PhD Scholarship in ‘Authenticity and Trust in the Valuation of Australian Indigenous Art’
Quality of fine art works is important to the valuation of art as reflected in market prices; however, this attribute cannot be precisely measured.
This project will explore how authenticity and trust impact the market valuation of Australian Indigenous art.
Value and duration
$32,000 (plus fee waiver) per year for up to three years.
Number of scholarships available
To be eligible for this scholarship you must:
- have a bachelor degree in economics or marketing or relevant discipline to the project from the social sciences including business.
- meet RMIT’s entry requirements for the Doctor of Philosophy
Other eligibility criteria:
- completion of an honours or a postgraduate qualification in a business-related area is desirable but not essential.
- Aboriginal and Torres Strait Islander candidates are encouraged to apply.
- a minimum of 2-3 years of relevant experience in the arts sector is preferred.
How to apply
Submit your application including the following documents to Dr Janneke Blijlevens at firstname.lastname@example.org:
- A detailed CV;
- Certified copies of relevant academic transcripts from your undergraduate studies and postgraduate studies where applicable;
- Copies of any published or submitted papers where applicable;
- Proof of English proficiency if you are an international candidate;
- A research proposal outlining synthesis of relevant literature (see Additional information document (PDF 97KB 4p) for details), proposed research design and analyses techniques, and your unique contribution to this project;
- A separate document addressing the following key selection criteria:
- Excellent analytical skills and experience in applying methodological rigour in a field relevant to the project which may include: economics, marketing or another relevant social science.
- Understanding of Indigenous culture including awareness of relevant protocols.
- A minimum of 2-3 years of relevant experience in the arts sector is preferred.
Applications are now open.
Applications close 8 September 2017.
Terms and conditions
RMIT's standard research scholarship terms and conditions (PDF 327KB 10p) will apply to this scholarship. However note the allowances for this scholarship are specifically $32,000 (plus fee waiver) per year for up to three years and the additional allowances stated in the terms and conditions (PDF 327KB 10p) are not applicable.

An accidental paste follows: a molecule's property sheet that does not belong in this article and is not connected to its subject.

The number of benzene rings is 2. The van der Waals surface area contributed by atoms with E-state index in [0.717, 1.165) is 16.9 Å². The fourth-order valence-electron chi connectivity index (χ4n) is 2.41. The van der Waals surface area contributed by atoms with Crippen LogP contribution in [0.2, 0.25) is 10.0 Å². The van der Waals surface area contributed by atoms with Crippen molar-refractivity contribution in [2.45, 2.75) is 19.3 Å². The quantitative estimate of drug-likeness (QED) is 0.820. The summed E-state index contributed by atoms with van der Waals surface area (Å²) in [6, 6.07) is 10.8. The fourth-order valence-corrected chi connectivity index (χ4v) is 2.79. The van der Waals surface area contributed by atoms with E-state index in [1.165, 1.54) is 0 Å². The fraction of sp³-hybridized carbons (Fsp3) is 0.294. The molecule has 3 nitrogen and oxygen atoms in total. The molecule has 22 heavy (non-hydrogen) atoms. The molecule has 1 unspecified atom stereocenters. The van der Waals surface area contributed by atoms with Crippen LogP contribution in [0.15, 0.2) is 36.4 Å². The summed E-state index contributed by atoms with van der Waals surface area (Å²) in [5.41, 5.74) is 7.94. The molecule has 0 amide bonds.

This project will explore the impact that trust and authenticity have in terms of the valuation of Australian art works by Indigenous artists. The Indigenous art market represents a particularly relevant application for this type of study given copyright violations of Indigenous art and designs and also recent high profile cases concerning the attribution of art works by noted artists including Rover Thomas and Emily Kngwarreye that served to erode trust and which resulted in the development of an Indigenous Australian Art Commercial Code of Conduct.
As a further consideration that informs this project is the appreciation that different systems of value underpin the creation of Indigenous art which may stand at odds with the established art market convention and social norms that influence value. For instance in art markets the reputation of an artist and the perceived authenticity of an art work’s attribution are vital signals in establishing a work’s credibility and its market value, yet in many traditional Indigenous communities a communal system of values informs behaviour including artistic practice and creation which can result in complexity identifying the artist (or artists) associated with a particular work. In order to explore the role that authenticity and level of trust buyers of art perceive in the art market and consider how this impacts the market value for art, the research is designed in three phases. Phase one involves art sales modelling using hedonic and repeat sales techniques. Phase two involves consumer culture theory and anthropological techniques. Phase three involves an economic experiment to investigate what factors influence trust in the Indigenous art context and how trust affects consumers’ valuation of art works.
Seminal papers that may assist as a starting point for potential candidates to understand key literature that inform the project are as follows:
From a cultural economics perspective
- Bonus, H. and Ronte, D. (1997) Credibility and economic value in the visual arts. Journal of Cultural Economics. 21:103-118.
- Grampp, W. D. (1989) Pricing the Priceless: Art, Artists and Economics. Basic Books: New York.
- Hodgson, D. J. (2011) An analysis of pricing and returns in the market for French Canadian paintings. Applied Economics. 43(1):63-73.
- Van den Bosch, A. (2005) The Australian Art World: Aesthetics in a Global Market. Allen and Unwin: Australia.
From a consumer culture theory / anthropological perspective
- Belk, R. W. and Groves, R. "Marketing and the multiple meanings of Australian aboriginal art." Journal of Macromarketing 19.1 (1999): 20-33.
- Berta, P. "Constructing, commodifying, and consuming invented ethnic provenance among Romanian Roma." Museum Anthropology 34.2 (2011): 128-141.
- Geismar, H. "What’s in a price? An ethnography of tribal art at auction." Journal of Material Culture 6.1 (2001): 25-47.
- Steiner, C. B. (1995). The art of the trade: on the creation of value and authenticity in the African art market. The traffic in culture: Refiguring art and anthropology, 151-65.
From an experimental economics perspective
- Berg, J., Dickhaut, J. and McCabe, K. (1995). Trust, Reciprocity, and Social History. Games and Economic Behavior. 10:1, 122-142.
- Bianchi, M. (2015) Willingness to believe and betrayal aversion: the special role of trust in art exchanges. Journal of Cultural Economics. 39:133-151.
Contact Dr Bronwyn Coate for further enquiries.
Tel: +61 3 9925 1309